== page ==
A marketplace for time value (equal monetary compensation for mutual time coordination) would go a long way to improve public attitudes about money. How so? Money is capable of supporting value in use endeavor, if and when value in exchange does not provide a complete marketplace. Local communities would generate knowledge use systems which pay local citizens for actively assisting one another in the marketplace. Key in all this is not to deny the value of governmental context, but to find better means to coordinate time use than governments (and other institutions) have been able to provide.

Until it is possible to do so, many will continue to blame money for problems which money was never responsible for in the first place. By reimbursing time arbitrage - instead of cancelling time aggregates in favor of meritocracy - a tremendous amount of skill potential can be brought back into the marketplace. What's more, money will finally have a chance to return to the place where it began: subjective reality.

Saturday, March 14, 2015

Knowledge Use: Supply Creates Its Own Demand

How might one think about knowledge use in terms of supply and Say's Law? Say's Law has been ridiculed at least since the mid 20th century, for understandable if unfortunate reasons. Those of us who believe Say's Law is important, haven't really had adequate means to defend our position, either. For one thing, employment gains which include more substantial knowledge use are possible. The problem? The organizational capacity which would bring these gains within reach, has to occur on more inclusive, decentralized, and yes - equal terms. That's difficult for many to even imagine, particularly in a time when knowledge use has divided and polarized populations.

Nick Rowe explores some aspects of employment potential (after productivity improvements) in a recent post. Something that's often missed in these discussions: many representative groups would lose their own competitive supply side "edge", should full employment be sought in general equilibrium. As a result - instead of imagining full meaningful employment - some would rather reimburse people either for not working at all, or through a marginal position which "threatens" no one. After all, what happens if everyone gets to use knowledge? While automation continues to "eat away" at traditional production, the resulting leisure time appears as though a nebulous given - even though "leisure" for some is akin to torture, for others.

Perhaps this is why some with strong knowledge use affiliation, argue against Say's Law. Why would they want to consider how full employment might actually be possible? And yet, participants of knowledge based endeavor may not always be fully cognizant that they are also part of the supply side - particularly in terms of what is sometimes referred to as effective demand. Might awareness of said effective demand (due to restricted supply) lead to a desire for hard caps on monetary activity? If so, there may be little difference between some progressives and internet Austrians, in the monetary terms of the present. Examples in this regard include conservative physicians who might vote Republican, as well as progressive educators who tend to vote Democrat.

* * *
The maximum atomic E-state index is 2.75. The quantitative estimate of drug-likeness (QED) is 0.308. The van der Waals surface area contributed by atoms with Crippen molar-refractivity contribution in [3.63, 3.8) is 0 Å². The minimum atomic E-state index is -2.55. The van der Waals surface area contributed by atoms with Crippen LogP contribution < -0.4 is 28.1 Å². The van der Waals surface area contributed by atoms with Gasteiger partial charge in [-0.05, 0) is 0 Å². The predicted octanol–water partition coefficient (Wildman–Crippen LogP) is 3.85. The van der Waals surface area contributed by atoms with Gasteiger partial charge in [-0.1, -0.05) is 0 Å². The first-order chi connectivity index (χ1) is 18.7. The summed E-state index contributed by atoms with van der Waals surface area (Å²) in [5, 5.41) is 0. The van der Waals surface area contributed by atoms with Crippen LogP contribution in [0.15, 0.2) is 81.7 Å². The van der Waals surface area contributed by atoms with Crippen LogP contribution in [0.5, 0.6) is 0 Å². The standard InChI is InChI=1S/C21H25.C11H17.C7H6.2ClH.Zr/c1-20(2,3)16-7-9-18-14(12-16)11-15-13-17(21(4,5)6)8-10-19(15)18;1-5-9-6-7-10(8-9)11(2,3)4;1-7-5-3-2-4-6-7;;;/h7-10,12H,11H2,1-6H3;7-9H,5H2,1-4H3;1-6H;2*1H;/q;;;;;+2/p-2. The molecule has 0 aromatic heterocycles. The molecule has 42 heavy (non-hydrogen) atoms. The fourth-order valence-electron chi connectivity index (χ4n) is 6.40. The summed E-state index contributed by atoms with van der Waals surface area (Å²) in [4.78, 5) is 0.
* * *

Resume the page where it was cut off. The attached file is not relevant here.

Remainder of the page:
Regarding Nick's (above linked) post: if output gains from production lead to less employment...what then? Until recently, if less employment was needed in order to make things, populations could compensate by expanding employment in knowledge based areas which would augment and assist traditional production - even if only obliquely. Now, this strategy need to be rethought. What happens to knowledge use, if it cannot actively assist traditional production? Does it decline? After all, if employment declines, so too does knowledge use. How does one know a decline would not lead to a precipitous spiral?

One of the main problems in this regard is with time use value. Services decentralization is needed, in order to internalize and capture personal time value which otherwise gets lost in the shuffle. While exclusive knowledge holdings work for both pragmatic and signaling purposes, they force knowledge to adhere to highly specific functions which may not extend to interdisciplinary interpretation. Worse, the subjective value of knowledge which applies to special time and circumstance, is either minimized or discarded. Also lost in all this - a considerable amount of intellectual and personal capacity. Ultimately - without a full marketplace for knowledge use, traditional production gains eventually mean less employment as a whole. As Nick Rowe noted:
The debate has moved on. But we sometimes need to remind ourselves that money is at the root of questions like these. It is a fallacy to assume that a doubling of productivity will automatically cause a 50% decline in unemployment. It depends. It is a fallacy to assume that a doubling of productivity will automatically cause a doubling of the demand for goods. It depends. It depends on preferences, and it depends on money.
I would add that much also depends on a broader societal understanding, as to what is at stake. In other words: knowledge use strategies of the 20th century are in serious need of reconstruction, if the present day economy is to be maintained. Even though monetary policy cannot provide solutions for full employment, it still holds a vital connection with the supply side solutions which populations need to generate on their own.